Further structural changes in euro zone governance are also essential for the single currency, notably fiscal integration that would permit more equitable sharing of budgetary burdens between member countries. Cross-border budgetary cooperation and harmonization of tax codes and rates would also help. Mutualization of borrowing and debt servicing by euro governments would also reassure international creditors and reduce the yield gaps between euro government bonds. Completion of banking union, including adequate capital reserve requirements and deposit insurance for euro zone financial institutions, is essential before the next market downturn stresses the euro system.

A “two-speed” Euro zone, based on economic and fiscal performance, has been suggested at various times as a way to resolve these structural problems. But the technical and policy challenges of creating and managing the interaction between two currencies and interest rate structures inside a single trade zone guaranteeing free movement of goods, services and people are virtually insurmountable.

Experience during the past seven years of euro debt crisis suggests that competitive adjustments within the single currency and monetary zone needed to be made inside member countries. Although often associated with politically difficult austerian policies and high(er) unemployment, Spain, Portugal, Ireland and even Greece have made such internal competitive adjustments that did lead to higher productivity, improved competitiveness and accelerating economic growth.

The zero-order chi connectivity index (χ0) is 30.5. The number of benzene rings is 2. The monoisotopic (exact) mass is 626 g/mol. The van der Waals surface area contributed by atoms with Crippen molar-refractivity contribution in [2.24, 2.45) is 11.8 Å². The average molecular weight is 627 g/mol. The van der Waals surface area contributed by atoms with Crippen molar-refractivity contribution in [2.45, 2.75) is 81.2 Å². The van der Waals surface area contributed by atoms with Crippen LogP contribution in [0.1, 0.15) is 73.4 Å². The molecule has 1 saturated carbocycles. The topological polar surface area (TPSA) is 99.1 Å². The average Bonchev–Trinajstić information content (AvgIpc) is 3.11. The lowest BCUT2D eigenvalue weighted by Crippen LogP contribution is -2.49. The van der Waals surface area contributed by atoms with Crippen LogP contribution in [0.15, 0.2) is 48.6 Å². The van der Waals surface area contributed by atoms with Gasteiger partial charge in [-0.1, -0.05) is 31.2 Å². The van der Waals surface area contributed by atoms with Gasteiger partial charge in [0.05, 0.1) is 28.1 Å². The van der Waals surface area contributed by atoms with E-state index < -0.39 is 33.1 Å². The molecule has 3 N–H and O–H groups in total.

Looking ahead.

The recent victories of pro-European politicians and governments have been accompanied by growing signs of improving economic growth in the euro zone. The European Commission and ECB agree that GDP growth will be about 1.5%-to-1.7% this year, accelerating somewhat next year. Moreover, the euro zone consumer price inflation rate is reached 2% in February although the core inflation rate in March in the first quarter of 2017 was well under 1%. The ECB is encouraged that inflation is approaching its medium-term target rate of just below 2%.

Given the improving economic situation and more positive political environment, the ECB is increasingly expected to accelerate normalization of its extraordinarily stimulative monetary policies which began with the financial crisis in 2008. Bloomberg’s most recent survey of market economists shows the ECB could start this process by advertising a shift toward less stimulus after the German election on Sept. 22. It would then slow its current EUR 60 billion average monthly rate of purchases of fixed income and other publicly-traded securities under its Asset Purchase Programs (APP). See: )